A Walk Down Harrington


Empty buildings lined cracked streets. It felt like an old ghost town from the west as my husband and I drove through last January. But it’s still hanging on. Set it Lincoln County, this territory was known as “a howling desert.”

Until fertile soil was discovered by the Harrington, Furth and Robinson firm from Lusa County California. In 1882, the firm purchased 1,500 acres of land in this Big Bend wheat belt, the land Harrington now stands on. The earth promised to be better than gold.


Harrington, WA was first settled in 1879 by Adam and Jacob Ludy, yet named after W.P. Harrington one year after the first settlers planted their roots.

The town began to grow in 1883, and slowly the town expanded opening a saloon, Tinsley House (a boarding house), a mercantile, post office, black smith shop, hotel and its first grain bins.



The grain bins were brought in by the newly established Great Northern Railway Company with its tracks running down the middle of town, allowing farmers to transport their wheat to distant markets.

Harrington not only attracted wheat farmers, but also cattle ranchers to homestead during the construction of the Great Northern Pacific Railroad. New buildings and stores were erected with the rush of settlers. High wheat prices, inexpensive land, and easy transportation made Harrington a peak place to put down roots.


The town continued to bud, adding the Hotel Lincoln, school house, drug store, stables, meat market, barber shop and bank. By 1892 the town was in full bloom. Grain crops were the best they’d been, marking the end of a five-year depression. However, grain prices remained low. Something had to change. Or be supplemented.

It was then the Harrington Milling Company was established. A.C. Billings became the mayor, and city hall governed the town, overseeing 882 citizens.


After the Second World War, Harrington began to decay. The harvester plant burnt down in the 1920s. Ten years later the hospital joined the ash heap. Neither was rebuilt. The highway system’s appearance in the early 1950s led to the discontinuation of the iron horse services. Harrington was now bypassed and as a result, the Opera House and too many other businesses closed their doors, including the Lincoln Hotel.


Today, there is talk proposing Harrington will make a comeback. There is a strong revitalization effort welling up, including the restoration of the Electric Hotel, Opera House, and numerous other buildings throughout the town.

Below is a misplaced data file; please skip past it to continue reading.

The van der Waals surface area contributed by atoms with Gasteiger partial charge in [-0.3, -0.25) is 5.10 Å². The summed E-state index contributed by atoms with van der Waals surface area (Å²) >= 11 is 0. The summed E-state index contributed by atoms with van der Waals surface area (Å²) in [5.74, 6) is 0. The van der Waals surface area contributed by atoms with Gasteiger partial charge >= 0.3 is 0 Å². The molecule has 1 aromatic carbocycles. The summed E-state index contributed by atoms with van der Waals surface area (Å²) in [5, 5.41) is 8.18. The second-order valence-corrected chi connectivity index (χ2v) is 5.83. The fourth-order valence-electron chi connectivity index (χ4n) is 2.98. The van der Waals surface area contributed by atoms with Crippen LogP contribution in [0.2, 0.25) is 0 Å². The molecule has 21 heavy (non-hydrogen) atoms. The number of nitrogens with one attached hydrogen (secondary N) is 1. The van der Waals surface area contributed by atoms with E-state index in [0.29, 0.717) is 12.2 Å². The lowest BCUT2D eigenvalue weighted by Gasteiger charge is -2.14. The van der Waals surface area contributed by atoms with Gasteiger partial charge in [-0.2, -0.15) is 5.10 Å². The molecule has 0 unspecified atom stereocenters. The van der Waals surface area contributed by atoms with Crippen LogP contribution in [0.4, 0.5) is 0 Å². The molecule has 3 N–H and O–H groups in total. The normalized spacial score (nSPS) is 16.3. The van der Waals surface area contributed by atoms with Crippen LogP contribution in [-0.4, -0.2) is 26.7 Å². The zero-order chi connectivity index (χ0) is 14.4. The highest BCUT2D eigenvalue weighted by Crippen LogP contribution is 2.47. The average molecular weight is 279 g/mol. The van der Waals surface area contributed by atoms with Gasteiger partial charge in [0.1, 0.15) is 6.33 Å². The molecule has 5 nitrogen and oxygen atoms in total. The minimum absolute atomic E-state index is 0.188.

One major attraction is the 9-hole golf course at the Harrington Gold and Country Club. This course has been rated as one of the finest of its size in Washington. This could be evidence of that comeback, shifting the semi-ghost town into a promise to come.

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  1. I’ve driven all over this state for many decades, but, regretfully, I’d never even heard of Harrington till reading a severe weather warning the other day that mentioned the town. I’ll head there this spring for sure! Thank you for your email and blog opportunities.

    1. Carmen Peone says:

      You’re welocme, Kate! Harrington’s a cute little town with golfing and a park in town. Seems like a nice area to raise a family. There’s a lot of history there.

  2. You should come back for a visit! We now have the Harrington Haus reopen, selling beer, wine, pizza and more, also The Post & Office – a Cafe and gift shop, Home & Makers, The Mercantile, Harrington Tattoo, and much more! The revitalization you mentioned has and is coming to fruition.

    1. Carmen Peone says:

      Thank you for letting me know, Lena! I will come back!

  3. Carmen: All the steps you list in the construction, then destruction, of a town are useful to any author writing historical fiction. Those concrete grain elevators can be seen across the miles and shout “here a town thrives.” Good article.

    1. Carmen Peone says:

      Thank you, Judith. I support our farmers and old farm towns. I have a feeling Harrington was once magnificent.

  4. Carmen Peone says:

    That is true. I think there were a few places that happened. Thank you for the information.

  5. Jean Sutto says:

    Carmen, when the Columbia Princess ferry at Gifford was moved by highway the movers had to take down some light poles to get the ferry through town.
    Good post, love history.

  6. Alice Trego says:

    Harrington sounds likes a place that truly should experience a revitalization. I hope that happens. Great post, Carmen!

    1. Carmen Peone says:

      Thank you, Alice! I hope they do too.

  7. Here’s wishing Harrington a successful comeback!
    (The first 2 pictures truly look like “a howling desert”.)

    1. Carmen Peone says:

      Gaby, it is beautiful farm land with a great view of the sky. Today there is no sign of desert, more like grassland. I hope they do have a successful comeback. I’d love to see some of these buildings come back and their economy grow.

  8. Harrington, WA is a cute town. Bruce and I had a friend from Harrington. We stopped by once, but he wasn’t home. I donated a book to their library. Thanks for the nice post reminding me of this little patch of history.

    1. Carmen Peone says:

      I would have loved to see this town at it’s finest. It is fun to go through. Someday I’ll have to stop and take a better look-see.